On an evening in early December, we gathered just a few blocks from here where we learned that we had lost one of those pioneers, Vanderbilt's Perry Wallace, who passed away that day.

We learned of this loss as we were inviting the group onto the stage where later they were joined for a photo with the SEC's seventh commissioner, Mark Slive. In that moment, none of us would have imagined that today Mike would not be at his home in front of his television watching these remarks on the SEC Network.

Two years ago, for me personally, before the 2016 version of SEC Media Days, Mike and I visited at our satellite's Starbucks office. As we left standing outside, Mike grabbed my arm and said to me, he said, this, it's your conference now. You don't need to talk about me. You're the commissioner, and it's your conference.

I am going to violate Mike's rule this morning and talk about him for just a moment. Whether he knew it or not, that morning after coffee, he gave me the great gift of encouragement and of confidence.

In this room, many of you had your own experiences with Mark Slive. We could probably pass a microphone around, and you could share a story that would take us all of the way through Thursday.

This past Saturday was the date of the 50th wedding anniversary for Mike and Liz Slive. We miss Mike, but we know the loss is even greater for his family. We remain grateful for his contribution and grateful to Liz, to Anna, to Judd, and to Abigail for sharing Mike with us all.

Losses like this serve as reminders, reminders of friendships, reminders of moments, reminders of achievement, reminders of the tough times and the great times.

In the Southeastern Conference, we've had some heartbreaking losses in the last year, but have also realized stories of remarkable success. SEC teams captured five national championships.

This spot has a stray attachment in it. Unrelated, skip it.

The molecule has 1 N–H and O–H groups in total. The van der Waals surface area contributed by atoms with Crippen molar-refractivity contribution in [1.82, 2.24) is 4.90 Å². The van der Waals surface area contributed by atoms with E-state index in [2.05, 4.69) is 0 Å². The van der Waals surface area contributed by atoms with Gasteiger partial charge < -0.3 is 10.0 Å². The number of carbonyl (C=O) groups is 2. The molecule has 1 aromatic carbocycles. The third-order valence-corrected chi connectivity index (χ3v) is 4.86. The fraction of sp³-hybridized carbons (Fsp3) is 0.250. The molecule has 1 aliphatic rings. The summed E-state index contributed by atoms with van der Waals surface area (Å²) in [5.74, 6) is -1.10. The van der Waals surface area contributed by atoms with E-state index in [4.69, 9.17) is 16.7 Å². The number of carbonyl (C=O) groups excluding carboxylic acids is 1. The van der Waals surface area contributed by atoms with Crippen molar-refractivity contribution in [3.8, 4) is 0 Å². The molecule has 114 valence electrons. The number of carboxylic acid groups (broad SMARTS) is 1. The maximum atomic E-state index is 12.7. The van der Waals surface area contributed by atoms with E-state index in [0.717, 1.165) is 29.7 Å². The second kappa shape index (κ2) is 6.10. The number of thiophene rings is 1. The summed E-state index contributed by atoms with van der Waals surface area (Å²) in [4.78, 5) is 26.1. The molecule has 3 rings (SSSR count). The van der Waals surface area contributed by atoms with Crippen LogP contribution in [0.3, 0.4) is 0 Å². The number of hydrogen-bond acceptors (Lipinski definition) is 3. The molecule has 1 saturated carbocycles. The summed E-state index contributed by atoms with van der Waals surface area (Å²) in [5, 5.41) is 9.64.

Though not an SEC sponsored sport, we also congratulate Kentucky's rifle team and Vanderbilt's woman's bowling team for they captured national championships as well.

We had 11 of our teams finish runner up in national championship contests. We're not looking for second place, but still, I think we had 14 of our 21 sports finish in either first or second nationally.

Another year of an SEC women's basketball team playing in the Final Four national championship game, eight SEC men's basketball teams selected to participate in the NCAA Tournament, the most ever, and a sign of the continuing competitive progress we're making in men's basketball.

Two stats that I think are actually among the most remarkable. For the second year in a row, we had every one of our softball team, all 13, selected to the NCAA Tournament and for the first time, all 14 men's golf teams.

That's not something that's likely to happen. Yet it's happened, and it's happened with the Southeastern Conference over the last few years.

An SEC record, 57 teams earned public recognition awards from the NCAA for achieving academic progress rates in the top ten percent of their sport. That's notable because if you went back 10 to 12 years when the APR metric was first launched, nearly that same number of teams were either below or far too close to the margin of being ineligible for NCAA post-season competition. We have made great progress, as a league academically over the last decade.

Those teams earning public recognition, include LSU, who had eight teams honored, Auburn and Kentucky with six teams each, South Carolina and Vanderbilt, each with five teams. And four of our member institutions had four teams on that list.

Over a year's time, 60,000 hours of community service were contributed by our student-athletes in our local communities. 15 student-athletes in ten sports earned either national or co-national athlete of the year honors.

We know our continued success is not a given. Our competitors seek our same achievements, and the change around us is happening at a more rapid pace, it seems, than ever before.

For the SEC to extend our achievements, we will be thoughtful and strategic as we continually assess our tactics.

For example, last year, we modified how we managed parts of the football game. That reduced the total time of our games by six minutes on average. And we're pleased to see the NCAA Rules Committee taking measures to address the pace of play in football games.